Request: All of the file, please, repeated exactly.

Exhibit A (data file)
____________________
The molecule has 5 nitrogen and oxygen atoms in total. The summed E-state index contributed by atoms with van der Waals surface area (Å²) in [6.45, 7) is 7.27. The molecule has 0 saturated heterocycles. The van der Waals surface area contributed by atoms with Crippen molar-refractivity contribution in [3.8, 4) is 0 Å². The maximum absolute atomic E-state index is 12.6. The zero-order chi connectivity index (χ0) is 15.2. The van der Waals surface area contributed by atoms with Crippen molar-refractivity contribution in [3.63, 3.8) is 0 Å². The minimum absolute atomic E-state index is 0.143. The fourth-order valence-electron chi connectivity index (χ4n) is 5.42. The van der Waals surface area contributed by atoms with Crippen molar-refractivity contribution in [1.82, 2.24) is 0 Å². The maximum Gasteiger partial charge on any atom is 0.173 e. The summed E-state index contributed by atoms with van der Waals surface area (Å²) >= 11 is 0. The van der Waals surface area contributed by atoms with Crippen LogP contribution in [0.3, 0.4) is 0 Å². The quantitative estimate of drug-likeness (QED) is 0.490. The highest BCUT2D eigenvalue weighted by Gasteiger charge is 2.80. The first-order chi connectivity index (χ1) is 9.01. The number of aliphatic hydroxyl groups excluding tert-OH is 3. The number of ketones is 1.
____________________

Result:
The molecule has 5 nitrogen and oxygen atoms in total. The summed E-state index contributed by atoms with van der Waals surface area (Å²) in [6.45, 7) is 7.27. The molecule has 0 saturated heterocycles. The van der Waals surface area contributed by atoms with Crippen molar-refractivity contribution in [3.8, 4) is 0 Å². The maximum absolute atomic E-state index is 12.6. The zero-order chi connectivity index (χ0) is 15.2. The van der Waals surface area contributed by atoms with Crippen molar-refractivity contribution in [3.63, 3.8) is 0 Å². The minimum absolute atomic E-state index is 0.143. The fourth-order valence-electron chi connectivity index (χ4n) is 5.42. The van der Waals surface area contributed by atoms with Crippen molar-refractivity contribution in [1.82, 2.24) is 0 Å². The maximum Gasteiger partial charge on any atom is 0.173 e. The summed E-state index contributed by atoms with van der Waals surface area (Å²) >= 11 is 0. The van der Waals surface area contributed by atoms with Crippen LogP contribution in [0.3, 0.4) is 0 Å². The quantitative estimate of drug-likeness (QED) is 0.490. The highest BCUT2D eigenvalue weighted by Gasteiger charge is 2.80. The first-order chi connectivity index (χ1) is 9.01. The number of aliphatic hydroxyl groups excluding tert-OH is 3. The number of ketones is 1.